Reviewed by Paul Bailey
The title of Simon Stephens’s new play promises something it doesn’t even begin to deliver.
Heisenberg: The Uncertainty Principle, at Wyndham’s Theatre, is not – as one might reasonably suppose – a dramatic portrait of the German physicist Werner Heisenberg and the discovery that earned him a Nobel Prize in 1932, but rather a love story of a peculiarly romantic kind.
It begins at St Pancras Station, where Alex Priest, a 75-year-old butcher, is sitting alone on a bench. He is surprised by a woman, who kisses him on the back of the neck. A conversation, halting at first, ensues.
She is an American, Georgie Burns, she informs him with certainty, and she has a son in his twenties who is missing. He listens to her, occasionally interrupting to clarify what she is saying, and then they part, for the time being.
They meet again, after she has tracked down his shop on the internet. He stands behind the counter and listens once more to her unstoppable monologue. He invites her to dinner, which gives him the opportunity to talk more freely about himself. He reveals he has been in love for fifty years with a girl who spurned him and went off with someone else.
He lets Georgie know that he finds her attractive. When he tells her his age, she bursts into manic laughter. Even so, it’s not long before the action shifts to Alex’s bedroom. They undress decorously and make love beneath an all-encompassing white sheet. It’s then that Georgie asks the big, post-coital question. She needs £15,000 desperately. Would Alex give her the money?
He is too startled to answer either yes or no. He accuses her of setting him up, of stalking him. Is the multi-faceted Georgie a high-class tart as well? She’s a well-preserved 42, and is still desirable.
Where does Heisenberg fit into all this? Awkwardly, at best. The point Stephens seems to be labouring is that the ‘uncertainty principle’ applies to human behaviour.
It needs no ghost from the grave to tell us that. We are taught as children that appearances are deceptive. Heisenberg is composed of very short scenes which test the talents of Kenneth Cranham and Anne-Marie Duff to the utmost.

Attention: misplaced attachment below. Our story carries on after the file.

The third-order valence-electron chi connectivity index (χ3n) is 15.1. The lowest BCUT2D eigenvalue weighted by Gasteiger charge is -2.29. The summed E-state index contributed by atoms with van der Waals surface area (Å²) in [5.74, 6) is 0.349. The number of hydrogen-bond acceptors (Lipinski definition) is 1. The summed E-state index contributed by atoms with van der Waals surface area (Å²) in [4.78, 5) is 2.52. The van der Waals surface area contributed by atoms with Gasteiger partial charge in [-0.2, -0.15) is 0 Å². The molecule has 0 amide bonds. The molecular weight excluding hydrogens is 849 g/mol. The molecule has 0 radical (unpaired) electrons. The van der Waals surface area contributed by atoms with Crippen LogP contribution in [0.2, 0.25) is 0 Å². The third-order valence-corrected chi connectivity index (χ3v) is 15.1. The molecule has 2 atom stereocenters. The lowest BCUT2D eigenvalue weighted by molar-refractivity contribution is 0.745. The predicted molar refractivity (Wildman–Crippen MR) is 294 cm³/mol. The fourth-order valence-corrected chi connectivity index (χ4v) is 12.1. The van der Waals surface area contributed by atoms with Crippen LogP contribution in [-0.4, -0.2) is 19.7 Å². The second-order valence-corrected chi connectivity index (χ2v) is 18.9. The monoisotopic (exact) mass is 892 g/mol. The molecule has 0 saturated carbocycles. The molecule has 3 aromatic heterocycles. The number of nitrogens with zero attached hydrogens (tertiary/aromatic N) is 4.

Duff’s character is especially irritating: Georgie would be just about bearable in a novel, where the reader has leisure to examine her many contradictions, but on stage she is a grating presence. Cranham almost makes one believe that Alex would sell his business and accompany Georgie to New Jersey to find her non-existent son. He is a wondrously gifted actor.
The production is a stylistic triumph. The only prop is a half-eaten bar of chocolate. Chairs, tables, benches, counters and the bed all rise up from the floor in Bunny Christie’s ingenious set. Screens move stealthily across the stage, opening up vistas and then closing in on them. Alex and Georgie appear to eat in front of a Rothko painting, lit by the incomparable Paule Constable. Marianne Elliott, whose first venture into management, along with Neil Harper, this is, directs with her customary visual flair. But the play is a slight affair.
The latest production of Ibsen’s The Lady from the Sea, at the Donmar Warehouse, comes in a very free adaptation by Elinor Cook, who gives it a Caribbean setting in the 1950s, when many West Indians left the islands to start a new life in Britain. The characters retain their Norwegian names, but they are undeniably British in their speech and their attitudes.
It makes sense that the haunted Ellida, Dr Wangel’s second wife, should be black. Nikki Amuka-Bird plays her with total conviction. For once, she doesn’t seem like a leading actress in search of a symbol, because Elinor Cook has turned the mysterious seaman who broke her heart 20 years earlier into a recognisable rogue of sorts.
Kwame Kwei-Armah has encouraged his actors to underplay big moments in the interests of naturalism. There are no lengthy, meaningful pauses, for example. Tom McKay as Arnholm and Helena Wilson as Bolette are especially fine.
Both Heisenberg and The Lady from the Sea are played without an interval. Long may this civilised practice continue.